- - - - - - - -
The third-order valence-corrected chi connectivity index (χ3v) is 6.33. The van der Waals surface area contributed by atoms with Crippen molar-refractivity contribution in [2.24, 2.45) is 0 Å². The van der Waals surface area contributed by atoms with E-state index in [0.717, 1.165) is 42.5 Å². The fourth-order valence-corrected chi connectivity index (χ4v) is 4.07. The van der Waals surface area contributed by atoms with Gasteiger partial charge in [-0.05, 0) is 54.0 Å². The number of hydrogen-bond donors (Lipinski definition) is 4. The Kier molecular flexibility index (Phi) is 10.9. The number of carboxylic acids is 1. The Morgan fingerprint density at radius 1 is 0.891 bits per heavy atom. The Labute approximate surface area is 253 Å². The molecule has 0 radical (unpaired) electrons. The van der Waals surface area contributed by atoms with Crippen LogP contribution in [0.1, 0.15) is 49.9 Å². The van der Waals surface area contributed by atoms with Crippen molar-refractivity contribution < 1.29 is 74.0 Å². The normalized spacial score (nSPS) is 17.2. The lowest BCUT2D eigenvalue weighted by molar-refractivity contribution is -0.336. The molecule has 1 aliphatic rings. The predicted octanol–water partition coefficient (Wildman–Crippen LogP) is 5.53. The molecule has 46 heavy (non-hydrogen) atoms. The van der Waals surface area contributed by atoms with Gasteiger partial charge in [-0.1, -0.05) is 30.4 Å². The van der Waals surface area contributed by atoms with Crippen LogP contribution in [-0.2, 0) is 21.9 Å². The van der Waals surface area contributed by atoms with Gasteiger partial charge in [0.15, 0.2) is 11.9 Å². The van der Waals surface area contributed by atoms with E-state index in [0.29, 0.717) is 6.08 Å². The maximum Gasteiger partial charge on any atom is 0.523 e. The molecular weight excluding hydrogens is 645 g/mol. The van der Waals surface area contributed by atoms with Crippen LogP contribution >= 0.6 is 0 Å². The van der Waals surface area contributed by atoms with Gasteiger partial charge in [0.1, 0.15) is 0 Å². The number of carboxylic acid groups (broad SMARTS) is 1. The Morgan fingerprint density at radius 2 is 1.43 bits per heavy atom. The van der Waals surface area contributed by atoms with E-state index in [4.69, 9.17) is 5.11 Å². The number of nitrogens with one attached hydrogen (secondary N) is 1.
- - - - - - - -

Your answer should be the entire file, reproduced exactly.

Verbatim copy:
The third-order valence-corrected chi connectivity index (χ3v) is 6.33. The van der Waals surface area contributed by atoms with Crippen molar-refractivity contribution in [2.24, 2.45) is 0 Å². The van der Waals surface area contributed by atoms with E-state index in [0.717, 1.165) is 42.5 Å². The fourth-order valence-corrected chi connectivity index (χ4v) is 4.07. The van der Waals surface area contributed by atoms with Gasteiger partial charge in [-0.05, 0) is 54.0 Å². The number of hydrogen-bond donors (Lipinski definition) is 4. The Kier molecular flexibility index (Phi) is 10.9. The number of carboxylic acids is 1. The Morgan fingerprint density at radius 1 is 0.891 bits per heavy atom. The Labute approximate surface area is 253 Å². The molecule has 0 radical (unpaired) electrons. The van der Waals surface area contributed by atoms with Crippen LogP contribution in [0.1, 0.15) is 49.9 Å². The van der Waals surface area contributed by atoms with Crippen molar-refractivity contribution < 1.29 is 74.0 Å². The normalized spacial score (nSPS) is 17.2. The lowest BCUT2D eigenvalue weighted by molar-refractivity contribution is -0.336. The molecule has 1 aliphatic rings. The predicted octanol–water partition coefficient (Wildman–Crippen LogP) is 5.53. The molecule has 46 heavy (non-hydrogen) atoms. The van der Waals surface area contributed by atoms with Gasteiger partial charge in [-0.1, -0.05) is 30.4 Å². The van der Waals surface area contributed by atoms with Crippen LogP contribution in [-0.2, 0) is 21.9 Å². The van der Waals surface area contributed by atoms with Gasteiger partial charge in [0.15, 0.2) is 11.9 Å². The van der Waals surface area contributed by atoms with E-state index in [0.29, 0.717) is 6.08 Å². The maximum Gasteiger partial charge on any atom is 0.523 e. The molecular weight excluding hydrogens is 645 g/mol. The van der Waals surface area contributed by atoms with Crippen LogP contribution >= 0.6 is 0 Å². The van der Waals surface area contributed by atoms with Gasteiger partial charge in [0.1, 0.15) is 0 Å². The number of carboxylic acid groups (broad SMARTS) is 1. The Morgan fingerprint density at radius 2 is 1.43 bits per heavy atom. The van der Waals surface area contributed by atoms with E-state index in [4.69, 9.17) is 5.11 Å². The number of nitrogens with one attached hydrogen (secondary N) is 1.